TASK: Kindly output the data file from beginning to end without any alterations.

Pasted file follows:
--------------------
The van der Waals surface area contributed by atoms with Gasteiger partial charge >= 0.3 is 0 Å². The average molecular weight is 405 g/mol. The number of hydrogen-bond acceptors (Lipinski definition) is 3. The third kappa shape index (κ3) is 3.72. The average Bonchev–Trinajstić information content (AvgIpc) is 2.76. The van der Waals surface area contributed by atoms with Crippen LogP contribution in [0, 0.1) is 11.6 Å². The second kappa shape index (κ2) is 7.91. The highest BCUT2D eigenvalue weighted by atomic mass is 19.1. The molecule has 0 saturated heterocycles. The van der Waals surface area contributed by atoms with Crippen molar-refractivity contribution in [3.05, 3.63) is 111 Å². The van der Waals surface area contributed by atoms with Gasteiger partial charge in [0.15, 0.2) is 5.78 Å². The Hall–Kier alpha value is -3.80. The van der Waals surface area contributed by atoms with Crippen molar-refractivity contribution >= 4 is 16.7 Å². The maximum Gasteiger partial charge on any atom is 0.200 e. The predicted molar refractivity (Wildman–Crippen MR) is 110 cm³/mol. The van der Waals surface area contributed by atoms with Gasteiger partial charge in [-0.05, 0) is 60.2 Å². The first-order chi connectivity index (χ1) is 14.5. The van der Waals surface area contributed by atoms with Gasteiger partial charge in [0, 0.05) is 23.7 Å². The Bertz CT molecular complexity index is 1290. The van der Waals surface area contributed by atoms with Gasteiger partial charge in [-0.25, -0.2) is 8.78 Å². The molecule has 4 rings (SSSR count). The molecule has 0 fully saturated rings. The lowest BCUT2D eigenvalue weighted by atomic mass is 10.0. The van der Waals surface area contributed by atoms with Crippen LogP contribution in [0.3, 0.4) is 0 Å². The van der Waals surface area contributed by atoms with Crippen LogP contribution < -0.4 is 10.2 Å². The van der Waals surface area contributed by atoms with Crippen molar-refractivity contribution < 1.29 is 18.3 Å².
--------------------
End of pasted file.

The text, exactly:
The van der Waals surface area contributed by atoms with Gasteiger partial charge >= 0.3 is 0 Å². The average molecular weight is 405 g/mol. The number of hydrogen-bond acceptors (Lipinski definition) is 3. The third kappa shape index (κ3) is 3.72. The average Bonchev–Trinajstić information content (AvgIpc) is 2.76. The van der Waals surface area contributed by atoms with Crippen LogP contribution in [0, 0.1) is 11.6 Å². The second kappa shape index (κ2) is 7.91. The highest BCUT2D eigenvalue weighted by atomic mass is 19.1. The molecule has 0 saturated heterocycles. The van der Waals surface area contributed by atoms with Crippen molar-refractivity contribution in [3.05, 3.63) is 111 Å². The van der Waals surface area contributed by atoms with Gasteiger partial charge in [0.15, 0.2) is 5.78 Å². The Hall–Kier alpha value is -3.80. The van der Waals surface area contributed by atoms with Crippen molar-refractivity contribution >= 4 is 16.7 Å². The maximum Gasteiger partial charge on any atom is 0.200 e. The predicted molar refractivity (Wildman–Crippen MR) is 110 cm³/mol. The van der Waals surface area contributed by atoms with Gasteiger partial charge in [-0.05, 0) is 60.2 Å². The first-order chi connectivity index (χ1) is 14.5. The van der Waals surface area contributed by atoms with Gasteiger partial charge in [0, 0.05) is 23.7 Å². The Bertz CT molecular complexity index is 1290. The van der Waals surface area contributed by atoms with Gasteiger partial charge in [-0.25, -0.2) is 8.78 Å². The molecule has 4 rings (SSSR count). The molecule has 0 fully saturated rings. The lowest BCUT2D eigenvalue weighted by atomic mass is 10.0. The van der Waals surface area contributed by atoms with Crippen LogP contribution in [0.3, 0.4) is 0 Å². The van der Waals surface area contributed by atoms with Crippen LogP contribution < -0.4 is 10.2 Å². The van der Waals surface area contributed by atoms with Crippen molar-refractivity contribution < 1.29 is 18.3 Å².